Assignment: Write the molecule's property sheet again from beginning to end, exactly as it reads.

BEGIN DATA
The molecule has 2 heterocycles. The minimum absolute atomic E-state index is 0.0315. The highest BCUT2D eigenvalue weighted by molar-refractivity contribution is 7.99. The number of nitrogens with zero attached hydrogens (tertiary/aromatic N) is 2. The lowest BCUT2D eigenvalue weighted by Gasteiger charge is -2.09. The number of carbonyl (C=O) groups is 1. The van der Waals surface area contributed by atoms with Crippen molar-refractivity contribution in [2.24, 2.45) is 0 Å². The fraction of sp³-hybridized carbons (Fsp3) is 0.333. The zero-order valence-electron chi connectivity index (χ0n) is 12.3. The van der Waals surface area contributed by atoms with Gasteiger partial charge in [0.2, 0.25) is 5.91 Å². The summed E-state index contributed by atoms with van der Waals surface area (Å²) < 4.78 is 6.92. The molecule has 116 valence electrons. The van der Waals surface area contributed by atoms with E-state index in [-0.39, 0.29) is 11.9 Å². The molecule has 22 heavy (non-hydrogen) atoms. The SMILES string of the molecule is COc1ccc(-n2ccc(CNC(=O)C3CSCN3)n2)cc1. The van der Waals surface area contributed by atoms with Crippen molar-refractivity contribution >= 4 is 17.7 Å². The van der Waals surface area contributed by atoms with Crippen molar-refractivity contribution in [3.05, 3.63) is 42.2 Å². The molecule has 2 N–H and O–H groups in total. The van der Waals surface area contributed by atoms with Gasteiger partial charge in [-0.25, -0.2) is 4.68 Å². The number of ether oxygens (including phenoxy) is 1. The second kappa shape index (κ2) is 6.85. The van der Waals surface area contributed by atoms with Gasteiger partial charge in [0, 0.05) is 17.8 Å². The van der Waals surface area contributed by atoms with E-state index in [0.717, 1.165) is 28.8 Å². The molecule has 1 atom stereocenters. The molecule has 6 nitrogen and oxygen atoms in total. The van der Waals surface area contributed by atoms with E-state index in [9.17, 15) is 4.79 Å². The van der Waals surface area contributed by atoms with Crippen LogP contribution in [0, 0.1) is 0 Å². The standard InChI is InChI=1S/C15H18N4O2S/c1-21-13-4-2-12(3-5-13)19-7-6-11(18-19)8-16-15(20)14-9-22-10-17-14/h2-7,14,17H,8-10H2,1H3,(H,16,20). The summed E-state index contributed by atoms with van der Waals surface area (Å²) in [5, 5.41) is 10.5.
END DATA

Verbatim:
The molecule has 2 heterocycles. The minimum absolute atomic E-state index is 0.0315. The highest BCUT2D eigenvalue weighted by molar-refractivity contribution is 7.99. The number of nitrogens with zero attached hydrogens (tertiary/aromatic N) is 2. The lowest BCUT2D eigenvalue weighted by Gasteiger charge is -2.09. The number of carbonyl (C=O) groups is 1. The van der Waals surface area contributed by atoms with Crippen molar-refractivity contribution in [2.24, 2.45) is 0 Å². The fraction of sp³-hybridized carbons (Fsp3) is 0.333. The zero-order valence-electron chi connectivity index (χ0n) is 12.3. The van der Waals surface area contributed by atoms with Gasteiger partial charge in [0.2, 0.25) is 5.91 Å². The summed E-state index contributed by atoms with van der Waals surface area (Å²) < 4.78 is 6.92. The molecule has 116 valence electrons. The van der Waals surface area contributed by atoms with E-state index in [-0.39, 0.29) is 11.9 Å². The molecule has 22 heavy (non-hydrogen) atoms. The SMILES string of the molecule is COc1ccc(-n2ccc(CNC(=O)C3CSCN3)n2)cc1. The van der Waals surface area contributed by atoms with Crippen molar-refractivity contribution >= 4 is 17.7 Å². The van der Waals surface area contributed by atoms with Crippen molar-refractivity contribution in [3.05, 3.63) is 42.2 Å². The molecule has 2 N–H and O–H groups in total. The van der Waals surface area contributed by atoms with Gasteiger partial charge in [-0.25, -0.2) is 4.68 Å². The number of ether oxygens (including phenoxy) is 1. The second kappa shape index (κ2) is 6.85. The van der Waals surface area contributed by atoms with Gasteiger partial charge in [0, 0.05) is 17.8 Å². The van der Waals surface area contributed by atoms with E-state index in [0.717, 1.165) is 28.8 Å². The molecule has 1 atom stereocenters. The molecule has 6 nitrogen and oxygen atoms in total. The van der Waals surface area contributed by atoms with E-state index in [9.17, 15) is 4.79 Å². The van der Waals surface area contributed by atoms with Crippen LogP contribution in [0, 0.1) is 0 Å². The standard InChI is InChI=1S/C15H18N4O2S/c1-21-13-4-2-12(3-5-13)19-7-6-11(18-19)8-16-15(20)14-9-22-10-17-14/h2-7,14,17H,8-10H2,1H3,(H,16,20). The summed E-state index contributed by atoms with van der Waals surface area (Å²) in [5, 5.41) is 10.5.